All the GTA locations that show up in CBC’s latest Atwood adaptation, Alias Grace

All the GTA locations that show up in CBC’s latest Atwood adaptation, Alias Grace

Days after The Handmaid’s Tale took home a slew of Emmys in September, Margaret Atwood fans were blessed with a CBC adaptation of another one of her novels, Alias Grace. The book retold a rarely explored history: the salacious murder of a wealthy Richmond Hill landowner Thomas Kinnear and his housekeeper, supposedly at the hands of stablehand James McDermott and maid Grace Marks, an event that dominated the local broadsides in the 1840s. Like The Handmaid’s Tale, Alias Grace, which wrapped last night, was shot around Toronto last year, but given the city has changed since the late 1800s, the production team sometimes had to venture farther afield to recreate the Toronto in which Marks lived. Here, a guide to the local locations that show up onscreen.

The prison scenes were shot at the Kingston Penitentiary, the real prison where Marks was incarcerated. It closed its doors in 2013 and is now a museum:


Every day, Grace is escorted from the prison to the Warden’s house across the street. Some special effects have been used to remove the modern surroundings, but the house really is right across the street and part of the museum:


Most of the sets were built at Revival 629, the same east-end studio that housed Orphan Black’s operations for five seasons, but some of the interiors were shot in real locations. This parlour in the Warden’s house is actually 400 kilometres away from Kingston, at the Ruthven Park National Historic Site in Cayuga. It appears frequently, including in a scene in which Grace is hypnotized:


The character of Dr. Simon Jordan lives in a Kingston boarding house, which is really in Kingston. This exterior is on King Street East—it’s the home of Queen’s University’s Dean of Health Sciences:


The train that Dr. Jordan takes into Toronto is the South Simcoe Heritage Railway:


In a note at the end of the novel, Atwood mentioned that she modelled the Parkinson house—where Grace first finds employment—after Hamilton’s Dundurn Castle. The structure that shows up onscreen, however, is the Balfour House at the Chedoke Estate, perched above the Bruce Trail in Flamborough:


In real life, Marks went to Richmond Hill to work for Thomas Kinnear. Kinnear picks her up in what is supposed to be the heart of town, on Yonge Street just north of Major Mackenzie Drive, but the scenes were filmed at Black Creek Pioneer Village. (Lucy Maud Montgomery aficionados might recognize the general store a few doors down as the same shop where Matthew Cuthbert shyly purchased that beloved puffed-sleeved dress for Anne):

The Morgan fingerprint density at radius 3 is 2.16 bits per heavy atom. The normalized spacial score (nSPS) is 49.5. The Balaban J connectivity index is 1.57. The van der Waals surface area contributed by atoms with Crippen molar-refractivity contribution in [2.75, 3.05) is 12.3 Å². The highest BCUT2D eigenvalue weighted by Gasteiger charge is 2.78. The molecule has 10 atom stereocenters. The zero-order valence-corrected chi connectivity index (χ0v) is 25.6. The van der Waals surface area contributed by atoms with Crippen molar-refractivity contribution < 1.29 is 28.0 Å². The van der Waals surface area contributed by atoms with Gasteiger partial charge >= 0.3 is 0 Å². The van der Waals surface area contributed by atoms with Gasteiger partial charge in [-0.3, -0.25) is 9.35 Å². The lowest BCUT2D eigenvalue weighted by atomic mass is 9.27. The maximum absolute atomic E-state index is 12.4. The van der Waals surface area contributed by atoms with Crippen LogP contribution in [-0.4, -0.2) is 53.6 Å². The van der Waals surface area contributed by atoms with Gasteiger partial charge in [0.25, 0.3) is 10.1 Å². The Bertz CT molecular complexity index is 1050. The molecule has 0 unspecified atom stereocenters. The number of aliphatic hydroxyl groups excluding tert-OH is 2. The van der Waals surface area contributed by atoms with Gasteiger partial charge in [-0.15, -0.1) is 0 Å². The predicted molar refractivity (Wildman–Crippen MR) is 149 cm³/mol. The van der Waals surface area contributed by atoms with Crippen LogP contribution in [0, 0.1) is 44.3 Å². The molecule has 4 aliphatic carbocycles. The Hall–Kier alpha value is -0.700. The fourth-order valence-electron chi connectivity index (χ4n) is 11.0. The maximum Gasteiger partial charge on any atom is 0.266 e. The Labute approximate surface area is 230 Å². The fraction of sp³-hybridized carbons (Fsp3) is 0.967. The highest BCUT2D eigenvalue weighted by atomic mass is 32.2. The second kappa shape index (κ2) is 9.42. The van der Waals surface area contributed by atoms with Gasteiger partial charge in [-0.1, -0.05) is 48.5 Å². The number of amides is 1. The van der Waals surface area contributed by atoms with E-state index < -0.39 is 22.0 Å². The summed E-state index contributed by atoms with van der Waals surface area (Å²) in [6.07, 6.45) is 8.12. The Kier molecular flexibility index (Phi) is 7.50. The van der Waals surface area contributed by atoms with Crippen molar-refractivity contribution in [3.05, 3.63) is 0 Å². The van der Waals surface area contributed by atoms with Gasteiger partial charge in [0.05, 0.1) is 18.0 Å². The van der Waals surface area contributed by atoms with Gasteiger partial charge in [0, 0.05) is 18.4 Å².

Atwood slapped her fictional protagonist across the face in The Handmaid’s Tale. In Alias Grace, she merely scowls at Grace. The church in which she makes her cameo is the 1856 Fisherville Church, also at Black Creek:


The historical Kinnear farm was north of Richmond Hill, near Elgin Mills Road, where a car dealership and other properties now stand. The show used another lovely house north of St. George, near Brantford:


In a later episode, we see Black Creek Pioneer Village one final time. On their way to Toronto after the murders, Grace and James McDermott stop at an inn, played by the Village’s Halfway House Inn, which originally stood at Kingston Road and Midland Avenue. They traded out the “Richmond Hill Arms” sign seen above for “York Lion Hotel”:


The inn interior was also shot at the Halfway House:


The opening shot of the final episode offers a rare moment of Toronto playing Toronto. Dr. Jordan ventures into the city to meet with Grace’s one-time lawyer, played by Soulpepper’s Albert Schultz. The exterior is the George Brown House, on Beverley Street, with some dirt and horses to take us back in time:


Dr. Jordan makes his way back to the family estate in his native Massachusetts, played by this handsome manse. The historic Springhill home is located in Flamborough. It has hosted several film shoots over the years, with actors like Shirley MacLaine (Anne of Green Gables: A New Beginning) and Geena Davis (for The Long Kiss Goodnight):


The courtroom scenes in which Grace testifies were filmed at an actual historic courthouse, the 1867 Peel County Courthouse, which is now the Peel Art Gallery Museum and Archives: